Ah, but this DOES prove that the condition of "necessity" is not violated per se by an in voto reception of the Sacrament ... since Trent taught that Penance could be received in voto.
This is true. It is one of the reasons certain theologians, doctors and supporters of BOD may have come to a false position of BOD. It is somewhat deceptive when read in isolation. This is why I gave the supporting information Ladislaus. Trent, Session 14, Canon 2 has to be read in context with the rest of the Council. Just because necessity does not always mean "absolute" necessity, when Trent, Sess. 14, Chap. 2 is read along with the supporting data, it rules out Baptism of desire. It also shows that in comparing the necessity of the two sacraments for salvation, Trent was not referring to how the grace of each sacrament was received, but that the sacraments of Baptism and Penance were divine (not human) laws.
So it's NOT a heretical denial of the necessity of Baptism to say that Baptism can be received in voto.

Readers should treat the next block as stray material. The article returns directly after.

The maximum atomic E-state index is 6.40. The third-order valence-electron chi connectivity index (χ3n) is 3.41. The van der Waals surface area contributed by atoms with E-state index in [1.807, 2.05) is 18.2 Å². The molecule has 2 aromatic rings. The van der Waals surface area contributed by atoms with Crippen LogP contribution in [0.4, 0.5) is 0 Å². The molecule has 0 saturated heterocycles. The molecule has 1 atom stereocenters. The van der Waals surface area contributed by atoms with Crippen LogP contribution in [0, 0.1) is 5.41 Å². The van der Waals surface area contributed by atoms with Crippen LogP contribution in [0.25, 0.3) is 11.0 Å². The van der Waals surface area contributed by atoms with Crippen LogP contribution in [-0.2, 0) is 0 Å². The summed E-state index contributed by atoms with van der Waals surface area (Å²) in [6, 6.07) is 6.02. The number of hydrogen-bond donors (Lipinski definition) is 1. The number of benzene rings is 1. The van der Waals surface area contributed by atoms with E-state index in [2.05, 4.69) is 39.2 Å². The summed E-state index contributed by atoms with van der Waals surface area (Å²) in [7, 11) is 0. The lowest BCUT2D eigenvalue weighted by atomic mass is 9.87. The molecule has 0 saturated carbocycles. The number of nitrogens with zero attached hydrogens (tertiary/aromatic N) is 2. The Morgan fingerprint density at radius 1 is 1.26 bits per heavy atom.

If the Church says something concerning faith and/or morals is absolutely necessary to received, then it would be heresy to say it is necessary merely in desire (even if the word "necessity" is not always taken absolutely by the Church). Of course this heresy can be "material", if there is good reason for the person being deceived. Once you deny dogma, you are not merely in error anymore. For example a protestant may say "I believe true faith is necessary for salvation. Good works are also necessary for salvation (but not absolutely necessary). Even if one does evil, it is enough that one "desires" to do good works."
Now a protestant is a heretic for believing this, even if he tells you that the Church doesn't always regard "necessity" as being "absolute".